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Rated: 13+ · Short Story · Fantasy · #2257118
Silvia felt boxed in at work. It took an unusual dream to alter that fact.
999 WC. Co-win entry into "The Writer's Cramp Prompt: First sentence in bold.


She'd never seen anything like it. “Dreams are supposed to stay dreams.” Her’s woke up when she did.

Silvia Thomas swallowed hard, rubbed her eyes in disbelief. “Mind over matter shouldn’t be allowed to be ruled by the subconscious.”

There lay the small, square red box she’d dreamed up overnight. The glittery red ribbon quivered at her approach, anxious to be untied. “It is real.”

The cracked leather bound journal she’d been reading on far eastern meditation eased back into her hands from where it lay on her bed. The author’s trick had been to merge a self hypnosis technique with a meditation twist offering mind control. “ If I can repeat this miracle, my every wish will be fulfilled.”

Greedy fingers attacked the box. “Empty. I didn’t dream anything in it.” The box itself was not unusual. Cardboard, paste, covered in simple red velvet cloth.



It was impossible keeping her eyes from straying to marvel at its existence. “What’s that? A present? What did you get?” Martha Anderson, friend and coworker, noticed it when Silvia brought it to work.

“Nothing. Don’t touch it.” Silvia slapped Martha’s fingers away.

“Geez. I hope you’re not building some kind of weird religious shrine. Did a pet die?” Martha’s curious nose twitched.

The word spread across the secretarial pool, creating a parade of gawking faces passing by on their way to the water cooler. “What’s going on?” It was Silvia’s supervisor, wanting to know why no-one was working. “Give me that. You'll get it back after work."

Miss Smith’s eyebrows raised in warning. It was either the box or Silvia leaving her desk. “What is that?”

“Just something I dreamed up overnight,” Silvia mumbled, giving way.

“Hobbies are best kept at home.” Miss Smith frowned. “I’ll let this be a warning. Do not let this happen again.”

She reached over to take possession. The little red box scooted away. It shivered and nudged against Silvia’s hand. “Here. Take it.” There was a strange fumbling fight between the box, Silvia’s grasping fingers and her boss’s startled hands.

Titters erupted from nearby stalls. Heads rose to check out the action. The glare beaming from Miss Smith’s black eyes made them duck, bodies scrambling back to work. “Tricks are for kids. Quit acting like one. Stop this instant or you will be fired,” Miss Smith growled.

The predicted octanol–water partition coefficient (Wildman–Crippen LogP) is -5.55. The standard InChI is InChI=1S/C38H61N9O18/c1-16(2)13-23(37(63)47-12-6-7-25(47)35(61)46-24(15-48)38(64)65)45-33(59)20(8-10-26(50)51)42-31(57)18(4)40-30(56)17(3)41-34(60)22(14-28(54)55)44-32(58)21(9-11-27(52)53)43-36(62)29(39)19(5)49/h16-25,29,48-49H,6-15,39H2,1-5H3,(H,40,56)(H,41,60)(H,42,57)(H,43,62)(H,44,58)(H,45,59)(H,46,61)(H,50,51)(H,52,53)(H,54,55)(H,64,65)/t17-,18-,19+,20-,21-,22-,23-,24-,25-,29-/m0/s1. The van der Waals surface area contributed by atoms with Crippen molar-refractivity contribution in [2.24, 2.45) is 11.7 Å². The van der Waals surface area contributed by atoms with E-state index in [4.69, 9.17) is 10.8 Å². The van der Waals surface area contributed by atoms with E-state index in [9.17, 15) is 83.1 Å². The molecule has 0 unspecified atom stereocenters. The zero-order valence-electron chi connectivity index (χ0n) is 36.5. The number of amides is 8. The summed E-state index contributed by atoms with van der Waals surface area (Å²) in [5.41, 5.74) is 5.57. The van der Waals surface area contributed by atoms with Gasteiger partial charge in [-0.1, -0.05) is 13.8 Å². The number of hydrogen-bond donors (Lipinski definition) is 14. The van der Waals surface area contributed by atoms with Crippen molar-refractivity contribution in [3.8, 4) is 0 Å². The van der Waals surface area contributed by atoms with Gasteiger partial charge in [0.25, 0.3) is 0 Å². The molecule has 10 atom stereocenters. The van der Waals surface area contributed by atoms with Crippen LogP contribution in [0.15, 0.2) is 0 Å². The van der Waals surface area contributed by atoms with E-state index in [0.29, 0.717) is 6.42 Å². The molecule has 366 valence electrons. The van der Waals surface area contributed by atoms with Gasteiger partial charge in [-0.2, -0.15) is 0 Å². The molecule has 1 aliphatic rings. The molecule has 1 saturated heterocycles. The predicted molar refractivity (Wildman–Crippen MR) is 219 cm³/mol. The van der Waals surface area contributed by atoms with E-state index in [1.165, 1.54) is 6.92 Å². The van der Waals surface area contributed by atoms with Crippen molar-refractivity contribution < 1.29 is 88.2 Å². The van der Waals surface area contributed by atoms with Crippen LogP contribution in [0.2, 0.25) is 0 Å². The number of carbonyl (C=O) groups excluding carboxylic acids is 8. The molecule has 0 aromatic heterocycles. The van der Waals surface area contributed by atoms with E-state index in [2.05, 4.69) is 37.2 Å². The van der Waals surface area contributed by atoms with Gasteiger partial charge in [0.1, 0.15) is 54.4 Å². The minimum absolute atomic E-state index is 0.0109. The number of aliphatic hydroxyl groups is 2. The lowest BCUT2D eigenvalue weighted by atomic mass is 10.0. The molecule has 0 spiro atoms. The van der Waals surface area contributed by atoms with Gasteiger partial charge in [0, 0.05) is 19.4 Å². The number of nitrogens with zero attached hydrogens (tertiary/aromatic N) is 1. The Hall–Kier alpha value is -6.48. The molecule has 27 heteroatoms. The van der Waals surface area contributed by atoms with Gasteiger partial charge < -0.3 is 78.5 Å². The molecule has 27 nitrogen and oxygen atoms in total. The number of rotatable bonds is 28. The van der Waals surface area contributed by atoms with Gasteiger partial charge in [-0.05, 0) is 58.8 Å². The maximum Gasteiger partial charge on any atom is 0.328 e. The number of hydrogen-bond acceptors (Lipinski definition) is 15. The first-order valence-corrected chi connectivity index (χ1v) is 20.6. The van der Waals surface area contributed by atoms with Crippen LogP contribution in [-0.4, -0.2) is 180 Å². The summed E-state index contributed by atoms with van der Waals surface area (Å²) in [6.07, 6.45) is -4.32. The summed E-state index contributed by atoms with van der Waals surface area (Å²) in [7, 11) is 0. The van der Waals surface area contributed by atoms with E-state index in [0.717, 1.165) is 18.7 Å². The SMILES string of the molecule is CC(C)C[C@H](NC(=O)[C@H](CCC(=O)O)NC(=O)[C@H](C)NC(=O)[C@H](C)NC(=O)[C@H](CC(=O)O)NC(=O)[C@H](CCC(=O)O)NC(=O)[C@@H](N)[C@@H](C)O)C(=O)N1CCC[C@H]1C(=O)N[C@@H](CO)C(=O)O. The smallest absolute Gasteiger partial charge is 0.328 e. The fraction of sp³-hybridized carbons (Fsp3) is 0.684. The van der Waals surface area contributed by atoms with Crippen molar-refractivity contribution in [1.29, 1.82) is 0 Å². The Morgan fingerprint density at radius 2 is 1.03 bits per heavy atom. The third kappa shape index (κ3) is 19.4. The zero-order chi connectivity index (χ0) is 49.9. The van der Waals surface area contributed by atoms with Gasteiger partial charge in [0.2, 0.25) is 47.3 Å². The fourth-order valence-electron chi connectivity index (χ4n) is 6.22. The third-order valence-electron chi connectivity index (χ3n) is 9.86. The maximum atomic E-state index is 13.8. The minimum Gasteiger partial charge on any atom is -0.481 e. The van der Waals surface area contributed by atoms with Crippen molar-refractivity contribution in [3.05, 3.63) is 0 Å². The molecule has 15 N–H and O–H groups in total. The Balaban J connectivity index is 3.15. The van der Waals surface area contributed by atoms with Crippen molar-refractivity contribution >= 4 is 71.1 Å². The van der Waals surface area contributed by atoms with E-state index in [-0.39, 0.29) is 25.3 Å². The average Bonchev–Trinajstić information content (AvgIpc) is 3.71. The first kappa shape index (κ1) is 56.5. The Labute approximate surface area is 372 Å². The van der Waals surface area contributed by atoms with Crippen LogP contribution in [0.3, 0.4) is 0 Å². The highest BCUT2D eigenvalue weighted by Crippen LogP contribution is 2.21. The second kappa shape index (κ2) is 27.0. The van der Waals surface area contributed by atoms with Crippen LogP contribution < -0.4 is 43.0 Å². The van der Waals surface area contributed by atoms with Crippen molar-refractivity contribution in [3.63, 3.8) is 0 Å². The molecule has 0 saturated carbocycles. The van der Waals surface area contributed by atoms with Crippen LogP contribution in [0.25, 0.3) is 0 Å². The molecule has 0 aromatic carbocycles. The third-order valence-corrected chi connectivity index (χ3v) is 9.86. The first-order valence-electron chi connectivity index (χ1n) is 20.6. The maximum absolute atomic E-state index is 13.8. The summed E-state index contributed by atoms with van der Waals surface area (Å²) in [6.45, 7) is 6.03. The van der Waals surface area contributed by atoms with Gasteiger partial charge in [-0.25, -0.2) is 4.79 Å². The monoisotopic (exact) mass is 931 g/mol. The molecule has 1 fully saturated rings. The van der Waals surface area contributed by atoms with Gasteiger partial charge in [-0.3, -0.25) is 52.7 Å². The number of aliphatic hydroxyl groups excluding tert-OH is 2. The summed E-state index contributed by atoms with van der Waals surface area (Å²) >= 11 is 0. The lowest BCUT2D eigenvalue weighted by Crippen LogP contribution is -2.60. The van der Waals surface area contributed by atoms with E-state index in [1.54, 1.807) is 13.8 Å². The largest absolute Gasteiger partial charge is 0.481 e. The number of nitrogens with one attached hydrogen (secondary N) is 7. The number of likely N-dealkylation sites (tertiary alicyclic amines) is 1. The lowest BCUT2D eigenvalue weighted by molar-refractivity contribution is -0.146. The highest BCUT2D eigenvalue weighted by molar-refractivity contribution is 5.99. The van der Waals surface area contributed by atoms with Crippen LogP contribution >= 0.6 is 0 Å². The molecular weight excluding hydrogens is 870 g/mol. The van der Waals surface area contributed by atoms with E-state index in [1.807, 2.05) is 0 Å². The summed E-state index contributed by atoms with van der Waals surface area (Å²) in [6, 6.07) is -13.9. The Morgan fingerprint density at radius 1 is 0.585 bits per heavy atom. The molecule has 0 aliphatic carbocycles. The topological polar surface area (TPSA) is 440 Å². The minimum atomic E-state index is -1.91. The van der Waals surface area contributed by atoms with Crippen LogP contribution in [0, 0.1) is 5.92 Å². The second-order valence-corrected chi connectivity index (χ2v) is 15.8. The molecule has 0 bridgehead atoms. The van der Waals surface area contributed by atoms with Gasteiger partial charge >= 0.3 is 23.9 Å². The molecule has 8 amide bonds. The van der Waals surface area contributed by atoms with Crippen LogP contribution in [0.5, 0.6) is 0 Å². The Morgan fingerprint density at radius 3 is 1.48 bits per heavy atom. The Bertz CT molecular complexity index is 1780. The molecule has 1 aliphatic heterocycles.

Silvia grew tongue tied as the red box jumped and settled into the palm of her left hand. Miss Smith would not let go. The box wiggled in protest, tried slipping sideways, then refused to budge. “It’s not me. It’s the box.” Silvia couldn’t pry it away.

“I won’t have this foolishness. You are ruining our workday schedule. Take your belongings and go. I’ll send your last check in the mail.” Miss Smith huffed out of Silvia’s sight.

“You’d better give me what I dream up tonight. I’ve got bills to pay and no job to pay them,” Silvia told her box. It lifted its lid as if saluting in agreement before snapping itself shut. “Weird. I’ve half a mind to throw you away. You may be more trouble than you are worth.”

The box slid, rolling over the top of Silvia’s desk onto her lap.

“What’s she talking to? Miss Smith is gone.” A whisper flew over her cubicle wall.

“That box. It’s alive or enchanted. I think Silvia must be a witch,” an answering whisper replied.

Silvia gathered her things in a hurry, wrapping them in her sweater for easier carrying. There were no offers to help her leave. Miss Smith’s door closed, followed by the sound of the lock. “You’ve boxed me in a corner,” she told her unconscious, hoping it was listening and would do its job that night.

She was too wired, unable to concentrate when bedtime arrived. The little red box lay where she’d first noticed it. Talking to it seemed silly. She’d tried anyway. Nothing happened. “There must be more in the journal explaining this. Maybe, in pages at the end stuck together, I missed.”

There were. They were impossible to pry apart. Silvia spent long hours deep into the night searching the internet without success. “Holding the stuck pages over steam in a pan of water doesn’t work.” That was the best possible solution she had found.

Stress wore her out. Just before dawn, she fell into a nightmare Silvia wouldn’t wish on anybody. Her head shook back and forth. Sweat fevered her brow, washed down her body. Her unconscious escaped into the well learned pattern of meditation and mind control the journal revealed. “No.”

The word vibrating on her lips, shot her sitting up, eyes wide open, lungs gasping for air. “No.” She’d never seen anything like it. The red box had grown man size.

“Talk to me,” she said. The cold sweat stuck her to the bedding. The box shivered in denial. It made the furniture in her bedroom move and jump as if poltergeists were joining this moment of madness. “I’ll go to sleep and dream you away. I will.”

The tied, glittery ribbons began untying themselves. The lid yawned open. Instead of the box talking, the sound of Miss Smith’s voice came alive. “Please. Let me out. I’ll be good. I’ll do anything you want.”

“Shame on you,” scolded Silvia, feeling the same about herself. Her unconscious must have dreamed up this bit of vengeance against her boss.

Miss Smith got on her knees, hugging Silvia, when the box tipped over letting her out. “I’ll give you a raise, make you my special assistant. I won’t say anything about this at all.”

Silvia agreed. That night, she dreamed the box away. She gave up her form of meditation as too dangerous. The uncertain fear in the secretarial pool soon became just the usual mindless form of gossip. Miss Smith transferred, giving Silvia her position and a little red box with a note inside reading "I'll never tell."


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